Microsoft-Display-DockOn Recode, tech analyst Tim Bajarin discusses a vision he had in 1989 for a “computing brick.” Tired of lugging around heavy laptops, he imagined a component containing a CPU and storage that you’d carry in your pocket and connect to screens and keyboards wherever you went. Now, he thinks, we’re almost there:

But imagine if a smartphone or a pocket computer could serve in the role of being your own personal computer that has a CPU, OS, storage and the necessary wireless technology to display what it sees on any screen it comes in contact with. Using touch and voice for input and navigation, there would be no need for a keyboard at each screen as I originally envisioned. That would mean that any smart screen can become your personal computing display.

In fact, some smartphones can almost do this already. My brother’s Lumia can dock with a keyboard and screen to act as a full-sized Windows computer (though it can’t run the same versions of software as a true desktop, and its versions include some limitations). And you can also use gizmos like the Chromecast to project your tablet or phone display across a full-sized TV screen. But with the Internet of Things on the horizon, Bajarin imagines this capability coming to all consumer mobile devices and TVs that go with them.

It’s an intriguing idea, not least of all for what it would mean for e-reading. We’ve already noted that Chromecast screen mirroring can turn your TV into a big-screen e-book display. But if you could do that with any device and any screen, screen reading could become even simpler and more attractive. Rather than read from a tiny screen, you could project e-books onto whatever bigger screen happens to be wherever you are. You could start reading a book on your TV at home, switch to your phone to continue it while traveling, then project it onto the TV in your hotel room without batting an eye.

The tech for this is probably just a few years away, and wider adoption a few years beyond that. Still, it would be interesting if it came to pass, wouldn’t it?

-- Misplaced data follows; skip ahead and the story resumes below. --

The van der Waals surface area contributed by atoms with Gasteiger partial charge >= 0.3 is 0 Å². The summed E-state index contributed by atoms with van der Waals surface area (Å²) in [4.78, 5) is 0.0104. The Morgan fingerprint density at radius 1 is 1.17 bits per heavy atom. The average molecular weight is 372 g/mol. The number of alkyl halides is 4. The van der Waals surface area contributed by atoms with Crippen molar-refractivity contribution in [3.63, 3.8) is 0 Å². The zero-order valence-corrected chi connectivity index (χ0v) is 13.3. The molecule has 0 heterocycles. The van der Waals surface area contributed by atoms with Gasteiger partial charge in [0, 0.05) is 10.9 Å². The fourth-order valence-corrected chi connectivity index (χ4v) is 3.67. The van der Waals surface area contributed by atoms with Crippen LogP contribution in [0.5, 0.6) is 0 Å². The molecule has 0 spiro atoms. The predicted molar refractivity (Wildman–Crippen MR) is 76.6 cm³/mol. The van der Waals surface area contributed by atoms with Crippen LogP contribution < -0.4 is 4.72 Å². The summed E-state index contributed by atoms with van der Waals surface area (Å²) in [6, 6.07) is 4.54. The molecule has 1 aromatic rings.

1. We’re actually closer to this vision than we are to the internet of things.

    The “internet of things” is about adding internet connectivity to sensors/data aggregators and remotely controllable special-purpose devices, current examples being home thermostats and color-changing LED light systems. The internet of things is NOT about adding screens and human-manipulative I/O devices everywhere. In fact, the idea that these ubiquitous devices would provide their own human interface devices is pretty much antithetical to the internet of things.

    Barjarin’s and your visions have more to do with general ubiquitous computing than with the internet of things. Ubiquitous computing includes both the idea of pervasive special-purpose sensors and devices and of portable remote controllers. The internet of things can be seen as a component of or an implementation approach to a larger vision of ubiquitous or pervasive computing.

    So, no, the internet of things won’t contribute to Barjarin’s particular vision of ubiquitous personal computing nor your vision of ubiquitous e-reading. What will contribute to both of those is 1) the ubiquitous of smart phones, 2) the embedding of screen-cast technology as an OS capability in mobile device OS’s (currently Android, but will iOS and Windows be far behind?), 3) the support for casting as a built-in capability in “smart” screens, and 4) cloud technology for providing access to data and CPU cycles that would not be locally available.

    I would argue that we’re already pretty much in place on #1 and #2, and have as much of #4 as we need for e-reading at least, so the limiting factor right now is #3. Devices like Chromecast can be seen as a means of retro-fitting old tech to this new connectivity. So we really are already much closer to ubiquitous e-reading than we are to an internet of things.

  2. I can think of few idea more absurd that fixing up my home so some creep in Crazistan can mess with it. Imagine going on vacation and coming back to discover that your heat, set up to 100 degrees F, ran the entire time, while your freezer was turned off, spoiling $1000 worth of food.

    And all for what… not getting up and walking ten feet to a manual thermostat?

  3. Apple CarPlay and Android Auto implement part of this idea. Your smartphone connects with a (larger) touch screen in a car, and this screen is used for display and input. The display does not exactly mirror the smartphone display. Instead, icons for applications designed for use within an automobile are displayed. But the applications access you your smartphone media files.

    The “computing brick” envisioned by Tim Bajarin might do something similar, i.e., applications that are tailored to the available display size and input type could be featured when the “brick” makes a connection.
    I think there is one major problem: security. I have seen public access computers at libraries and hotels that have been compromised with trojans and viruses. A keyboard and/or screen in common use might be compromised. For example, the keyboard might have a built-in keystroke logger. Of course, if you are using Wi-Fi or an Ethernet port in a public area that might be compromised. In general, security should be improved.

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